Gin is a distilled alcoholic drink that derives its predominant flavour from juniper berries (Juniperus communis). It is one of the broadest categories of spirits, all of various origins, styles, and flavour profiles, that revolve around juniper as a common ingredient.
From its earliest origins in the Middle Ages, the drink has evolved from a herbal medicine to an object of commerce in the spirits industry. It was developed based on the older Dutch liquor, jenever, and became popular in Great Britain (particularly in London) when William of Orange became King William III of England.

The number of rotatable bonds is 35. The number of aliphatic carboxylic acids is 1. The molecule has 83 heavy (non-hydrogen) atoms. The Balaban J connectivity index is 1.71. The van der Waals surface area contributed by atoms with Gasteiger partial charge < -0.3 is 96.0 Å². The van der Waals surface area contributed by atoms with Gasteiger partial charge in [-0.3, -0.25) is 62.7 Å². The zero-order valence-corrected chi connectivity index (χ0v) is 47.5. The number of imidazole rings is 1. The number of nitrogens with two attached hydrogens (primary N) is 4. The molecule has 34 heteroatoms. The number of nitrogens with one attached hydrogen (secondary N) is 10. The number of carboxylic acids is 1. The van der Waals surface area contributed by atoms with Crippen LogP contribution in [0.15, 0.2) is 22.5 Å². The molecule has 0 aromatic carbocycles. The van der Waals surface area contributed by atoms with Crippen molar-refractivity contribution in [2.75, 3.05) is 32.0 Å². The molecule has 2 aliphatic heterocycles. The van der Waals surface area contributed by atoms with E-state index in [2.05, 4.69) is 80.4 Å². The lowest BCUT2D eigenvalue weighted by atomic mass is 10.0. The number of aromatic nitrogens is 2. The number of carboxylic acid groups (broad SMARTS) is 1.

Nowadays it is produced in subtly different ways, from a wide range of herbal ingredients, giving rise to a number of distinct styles and brands. After juniper, it tends to be flavoured with botanical/herbal, spice, floral or fruit-flavours or often a combination. It is most commonly consumed mixed with tonic water. Gin is also often used as a base spirit to produce flavoured gin-based liqueurs such as, for example, Sloe gin, traditionally by the addition of fruit, flavourings and sugar.